Nondisclosure of Sexual Orientation to a Physician Among a Sample of Gay, Lesbian, and Bisexual Youth

Published in: Archives of Pediatrics and Adolescent Medicine, v. 160, no. 12, Dec. 2006, p. 1248-1254

Posted on RAND.org on December 31, 2005

by Garth D. Meckler, Marc N. Elliott, David E. Kanouse, Kristin P. Beals, Mark A. Schuster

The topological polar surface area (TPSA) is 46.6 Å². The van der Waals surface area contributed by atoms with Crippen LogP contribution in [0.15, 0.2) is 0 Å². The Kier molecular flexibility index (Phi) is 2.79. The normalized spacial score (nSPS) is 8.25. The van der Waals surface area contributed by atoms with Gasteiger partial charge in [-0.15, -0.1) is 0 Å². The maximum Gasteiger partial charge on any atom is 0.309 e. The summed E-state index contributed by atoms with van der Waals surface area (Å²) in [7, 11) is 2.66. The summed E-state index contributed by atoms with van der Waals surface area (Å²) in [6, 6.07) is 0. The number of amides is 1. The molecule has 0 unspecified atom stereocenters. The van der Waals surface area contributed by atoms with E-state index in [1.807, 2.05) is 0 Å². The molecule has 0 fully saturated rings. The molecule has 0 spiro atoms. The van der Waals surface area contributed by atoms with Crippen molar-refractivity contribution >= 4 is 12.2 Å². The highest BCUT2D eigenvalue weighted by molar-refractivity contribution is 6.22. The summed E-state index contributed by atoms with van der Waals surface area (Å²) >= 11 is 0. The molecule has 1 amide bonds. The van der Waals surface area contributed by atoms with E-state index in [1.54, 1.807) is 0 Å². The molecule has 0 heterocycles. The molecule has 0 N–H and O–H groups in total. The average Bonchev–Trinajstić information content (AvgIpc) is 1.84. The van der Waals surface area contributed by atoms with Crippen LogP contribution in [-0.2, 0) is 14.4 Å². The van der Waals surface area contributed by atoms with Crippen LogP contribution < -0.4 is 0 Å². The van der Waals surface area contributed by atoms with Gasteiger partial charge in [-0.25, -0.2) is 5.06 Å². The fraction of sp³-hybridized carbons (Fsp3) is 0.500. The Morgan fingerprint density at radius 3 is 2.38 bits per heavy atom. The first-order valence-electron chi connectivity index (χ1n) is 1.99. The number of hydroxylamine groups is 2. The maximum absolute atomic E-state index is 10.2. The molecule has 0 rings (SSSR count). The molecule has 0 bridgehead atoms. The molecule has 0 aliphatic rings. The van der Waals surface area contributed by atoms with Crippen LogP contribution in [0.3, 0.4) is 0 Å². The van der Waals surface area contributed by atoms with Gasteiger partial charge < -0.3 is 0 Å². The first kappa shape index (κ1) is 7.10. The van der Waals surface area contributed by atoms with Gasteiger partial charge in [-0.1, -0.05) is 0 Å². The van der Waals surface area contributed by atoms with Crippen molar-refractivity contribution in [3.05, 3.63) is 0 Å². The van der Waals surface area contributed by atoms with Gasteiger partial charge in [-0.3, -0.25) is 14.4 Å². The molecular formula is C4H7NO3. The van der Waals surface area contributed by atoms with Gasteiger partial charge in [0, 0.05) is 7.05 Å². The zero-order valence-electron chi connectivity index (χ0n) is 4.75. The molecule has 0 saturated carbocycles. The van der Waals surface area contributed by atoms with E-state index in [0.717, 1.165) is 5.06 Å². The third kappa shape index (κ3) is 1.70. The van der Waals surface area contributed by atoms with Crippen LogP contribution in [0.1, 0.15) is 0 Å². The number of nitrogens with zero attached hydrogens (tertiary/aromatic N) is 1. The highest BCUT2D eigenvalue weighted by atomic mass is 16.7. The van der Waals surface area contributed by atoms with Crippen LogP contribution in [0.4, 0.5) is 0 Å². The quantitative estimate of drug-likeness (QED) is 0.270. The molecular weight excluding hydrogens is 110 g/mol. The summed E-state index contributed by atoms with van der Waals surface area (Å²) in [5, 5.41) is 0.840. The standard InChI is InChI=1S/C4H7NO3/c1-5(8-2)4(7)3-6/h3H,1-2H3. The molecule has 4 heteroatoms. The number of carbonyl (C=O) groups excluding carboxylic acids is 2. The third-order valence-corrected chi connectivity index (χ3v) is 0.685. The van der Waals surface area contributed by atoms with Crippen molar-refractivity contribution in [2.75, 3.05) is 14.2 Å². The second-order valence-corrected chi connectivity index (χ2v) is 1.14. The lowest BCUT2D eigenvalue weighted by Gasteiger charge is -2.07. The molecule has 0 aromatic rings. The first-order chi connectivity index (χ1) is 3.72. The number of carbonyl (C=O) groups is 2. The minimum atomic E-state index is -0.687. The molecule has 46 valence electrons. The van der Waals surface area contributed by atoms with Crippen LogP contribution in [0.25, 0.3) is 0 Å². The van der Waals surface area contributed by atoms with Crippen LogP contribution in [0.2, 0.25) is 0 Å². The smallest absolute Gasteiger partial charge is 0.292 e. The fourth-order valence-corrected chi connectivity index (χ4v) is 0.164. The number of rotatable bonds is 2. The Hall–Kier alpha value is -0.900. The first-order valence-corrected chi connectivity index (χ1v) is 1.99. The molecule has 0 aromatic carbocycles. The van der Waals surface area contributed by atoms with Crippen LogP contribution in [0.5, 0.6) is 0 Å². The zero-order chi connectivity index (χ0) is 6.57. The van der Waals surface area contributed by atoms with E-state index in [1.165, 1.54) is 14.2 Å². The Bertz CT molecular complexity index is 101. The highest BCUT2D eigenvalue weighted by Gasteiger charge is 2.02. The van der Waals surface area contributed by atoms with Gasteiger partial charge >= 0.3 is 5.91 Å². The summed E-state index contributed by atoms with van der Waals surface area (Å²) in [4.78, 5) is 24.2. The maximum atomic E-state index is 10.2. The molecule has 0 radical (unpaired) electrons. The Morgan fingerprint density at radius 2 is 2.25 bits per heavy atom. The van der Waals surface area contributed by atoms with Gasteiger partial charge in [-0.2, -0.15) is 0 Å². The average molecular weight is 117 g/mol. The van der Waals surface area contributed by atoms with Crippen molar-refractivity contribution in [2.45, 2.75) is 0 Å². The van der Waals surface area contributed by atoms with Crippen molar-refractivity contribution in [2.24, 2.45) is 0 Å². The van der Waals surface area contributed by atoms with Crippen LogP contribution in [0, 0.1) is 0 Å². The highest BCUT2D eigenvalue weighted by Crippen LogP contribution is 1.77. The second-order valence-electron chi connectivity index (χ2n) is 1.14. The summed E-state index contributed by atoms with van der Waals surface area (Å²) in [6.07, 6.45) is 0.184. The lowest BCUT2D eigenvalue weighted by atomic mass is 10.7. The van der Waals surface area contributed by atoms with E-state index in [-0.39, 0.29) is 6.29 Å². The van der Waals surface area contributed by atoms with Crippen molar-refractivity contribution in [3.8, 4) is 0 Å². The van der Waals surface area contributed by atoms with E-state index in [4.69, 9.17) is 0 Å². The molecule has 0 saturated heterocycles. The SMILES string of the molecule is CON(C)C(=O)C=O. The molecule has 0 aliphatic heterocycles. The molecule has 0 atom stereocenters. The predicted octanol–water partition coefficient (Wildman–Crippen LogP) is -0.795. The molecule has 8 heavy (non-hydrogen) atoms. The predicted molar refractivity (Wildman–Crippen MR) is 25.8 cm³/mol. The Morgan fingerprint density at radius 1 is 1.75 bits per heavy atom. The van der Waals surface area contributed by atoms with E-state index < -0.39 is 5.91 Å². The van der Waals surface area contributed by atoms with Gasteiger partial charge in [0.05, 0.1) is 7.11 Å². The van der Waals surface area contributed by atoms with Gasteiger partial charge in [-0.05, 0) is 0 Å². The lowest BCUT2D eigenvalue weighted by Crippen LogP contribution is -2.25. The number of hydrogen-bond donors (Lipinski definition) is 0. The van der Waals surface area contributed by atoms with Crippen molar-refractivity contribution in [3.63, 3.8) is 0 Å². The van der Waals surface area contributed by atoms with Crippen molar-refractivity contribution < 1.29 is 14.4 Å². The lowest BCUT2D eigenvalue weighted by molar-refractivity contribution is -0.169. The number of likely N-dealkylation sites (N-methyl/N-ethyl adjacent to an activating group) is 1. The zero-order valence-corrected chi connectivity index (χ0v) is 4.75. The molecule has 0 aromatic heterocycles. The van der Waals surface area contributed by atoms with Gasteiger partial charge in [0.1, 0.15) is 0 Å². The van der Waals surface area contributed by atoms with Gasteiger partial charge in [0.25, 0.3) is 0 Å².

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BACKGROUND: The American Medical Association, the American Academy of Pediatrics, and the Society for Adolescent Medicine recommend discussing sexual orientation as part of the health supervision of all adolescents. Little is known about whether lesbian, gay, and bisexual (LGB) youth hide their orientation from health care providers, which can potentially lead to missed opportunities in identifying individual health risks and provide appropriate screening and counseling. OBJECTIVES: To describe the health care experiences of a nonclinical sample of LGB youth and identify factors associated with disclosure and nondisclosure of orientation to physicians. DESIGN: Community-based participatory study using a self-administered questionnaire. SETTING: Los Angeles youth empowerment conference held in October 2003 targeting high school-aged LGB youth. PARTICIPANTS: One hundred thirty-one youth aged 14 to 18 years who identified themselves as LGB. MAIN OUTCOME MEASURE: Physician's knowledge of participant's sexual orientation. RESULTS: Thirty-five percent of the sample reported that their physician knew they were LGB. Bisexual youth were less likely than gay and lesbian youth to have disclosed. The strongest predictor of disclosure was having discussed sex or sexual health of any kind with a physician (odds ratio, 15.47; 95% confidence interval, 4.34-55.18). When asked what a physician could do to make talking about being LGB more comfortable, 64% of participants chose the survey response, Just ask me. CONCLUSION: Even among a nonclinical sample of LGB youth who were open enough about their orientation to attend a conference on the subject, only 35% reported that their physician knew their orientation. The results indicate that physicians had not discussed sexuality with most LGB youth in the study and that most youth would welcome such a discussion.

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